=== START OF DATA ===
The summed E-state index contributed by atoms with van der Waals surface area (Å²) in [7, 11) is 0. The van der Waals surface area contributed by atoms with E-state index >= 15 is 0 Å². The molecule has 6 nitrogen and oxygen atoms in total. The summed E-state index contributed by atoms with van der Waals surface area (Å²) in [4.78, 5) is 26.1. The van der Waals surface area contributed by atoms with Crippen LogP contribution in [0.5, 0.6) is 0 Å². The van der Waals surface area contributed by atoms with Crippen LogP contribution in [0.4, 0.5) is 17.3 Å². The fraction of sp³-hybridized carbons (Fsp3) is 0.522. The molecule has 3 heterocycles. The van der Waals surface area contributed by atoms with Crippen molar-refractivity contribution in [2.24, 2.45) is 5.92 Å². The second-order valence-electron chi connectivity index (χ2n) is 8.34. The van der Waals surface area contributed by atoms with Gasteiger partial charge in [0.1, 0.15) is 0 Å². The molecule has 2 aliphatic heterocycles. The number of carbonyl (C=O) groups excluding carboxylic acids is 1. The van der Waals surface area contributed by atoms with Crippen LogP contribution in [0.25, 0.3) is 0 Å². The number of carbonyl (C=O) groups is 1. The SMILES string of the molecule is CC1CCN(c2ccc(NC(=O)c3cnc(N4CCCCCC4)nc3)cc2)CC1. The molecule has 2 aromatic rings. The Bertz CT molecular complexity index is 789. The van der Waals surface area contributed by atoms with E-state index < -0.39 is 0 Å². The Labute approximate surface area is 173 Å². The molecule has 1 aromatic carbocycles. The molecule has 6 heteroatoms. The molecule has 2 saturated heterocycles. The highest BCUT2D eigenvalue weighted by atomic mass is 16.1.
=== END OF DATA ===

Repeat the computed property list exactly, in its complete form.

The summed E-state index contributed by atoms with van der Waals surface area (Å²) in [7, 11) is 0. The van der Waals surface area contributed by atoms with E-state index >= 15 is 0 Å². The molecule has 6 nitrogen and oxygen atoms in total. The summed E-state index contributed by atoms with van der Waals surface area (Å²) in [4.78, 5) is 26.1. The van der Waals surface area contributed by atoms with Crippen LogP contribution in [0.5, 0.6) is 0 Å². The van der Waals surface area contributed by atoms with Crippen LogP contribution in [0.4, 0.5) is 17.3 Å². The fraction of sp³-hybridized carbons (Fsp3) is 0.522. The molecule has 3 heterocycles. The van der Waals surface area contributed by atoms with Crippen molar-refractivity contribution in [2.24, 2.45) is 5.92 Å². The second-order valence-electron chi connectivity index (χ2n) is 8.34. The van der Waals surface area contributed by atoms with Gasteiger partial charge in [0.1, 0.15) is 0 Å². The molecule has 2 aliphatic heterocycles. The number of carbonyl (C=O) groups excluding carboxylic acids is 1. The van der Waals surface area contributed by atoms with Crippen LogP contribution in [0.25, 0.3) is 0 Å². The number of carbonyl (C=O) groups is 1. The SMILES string of the molecule is CC1CCN(c2ccc(NC(=O)c3cnc(N4CCCCCC4)nc3)cc2)CC1. The molecule has 2 aromatic rings. The Bertz CT molecular complexity index is 789. The van der Waals surface area contributed by atoms with E-state index < -0.39 is 0 Å². The Labute approximate surface area is 173 Å². The molecule has 1 aromatic carbocycles. The molecule has 6 heteroatoms. The molecule has 2 saturated heterocycles. The highest BCUT2D eigenvalue weighted by atomic mass is 16.1.